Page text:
A walk among the tress could be just the medicine as nature walks have been linked with lowering depression and stress levels and promoting better mental health, a new study suggests.
Joining a nature walk group is an inexpensive and low risk activity which contributes to a positive mood boost as well as improving mental and emotional well-being, according to the study published in Ecopsychology.
Researchers from the University of Michigan, along with De Montfort University, James Hutton Institute and Edge Hill University in the UK studied nearly 2,000 participants from the Walking for Health program. The program facilitates around 3,000 weekly walks with more than 70,000 walkers a year.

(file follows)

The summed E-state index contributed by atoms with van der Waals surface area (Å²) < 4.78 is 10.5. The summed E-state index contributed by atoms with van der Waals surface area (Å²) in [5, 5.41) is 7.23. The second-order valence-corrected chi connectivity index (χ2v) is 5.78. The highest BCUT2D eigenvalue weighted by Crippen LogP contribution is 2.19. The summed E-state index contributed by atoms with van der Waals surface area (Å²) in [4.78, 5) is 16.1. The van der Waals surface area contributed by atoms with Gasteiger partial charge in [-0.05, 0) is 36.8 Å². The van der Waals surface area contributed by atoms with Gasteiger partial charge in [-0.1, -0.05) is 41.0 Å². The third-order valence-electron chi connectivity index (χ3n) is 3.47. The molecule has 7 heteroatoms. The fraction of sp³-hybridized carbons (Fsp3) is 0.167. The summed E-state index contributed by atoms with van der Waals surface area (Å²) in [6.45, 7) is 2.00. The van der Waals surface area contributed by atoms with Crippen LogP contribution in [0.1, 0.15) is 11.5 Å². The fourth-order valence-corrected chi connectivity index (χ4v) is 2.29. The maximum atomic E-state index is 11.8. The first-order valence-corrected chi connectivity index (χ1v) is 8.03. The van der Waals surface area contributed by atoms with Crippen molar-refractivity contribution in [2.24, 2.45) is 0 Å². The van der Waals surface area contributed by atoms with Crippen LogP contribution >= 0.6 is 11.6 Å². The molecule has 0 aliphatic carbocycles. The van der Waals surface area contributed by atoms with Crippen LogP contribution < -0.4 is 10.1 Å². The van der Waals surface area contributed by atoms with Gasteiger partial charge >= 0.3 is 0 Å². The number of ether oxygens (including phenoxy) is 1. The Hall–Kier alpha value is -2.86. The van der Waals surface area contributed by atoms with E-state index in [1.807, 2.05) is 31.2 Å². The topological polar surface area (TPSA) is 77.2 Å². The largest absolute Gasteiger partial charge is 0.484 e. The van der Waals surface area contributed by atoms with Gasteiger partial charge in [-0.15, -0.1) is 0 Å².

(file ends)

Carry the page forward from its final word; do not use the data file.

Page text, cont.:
The study focused on the mental health and well-being benefits of walking and found that group nature walks are linked with “significantly” lower depression, especially for Individuals who recently experienced stressful life events including a serious illness, death of a loved one, marital separation or unemployment.
The exercise along with both nature and group settings can not only improve someone’s daily positive emotions but may also contribute a non-pharmacological approach to serious conditions like depression, according to the researchers.
Depression the most common mental disorder in Britain and about a quarter of the population will experience some kind of mental health problem in the course of a year, according to the Mental Health Foundation in the UK.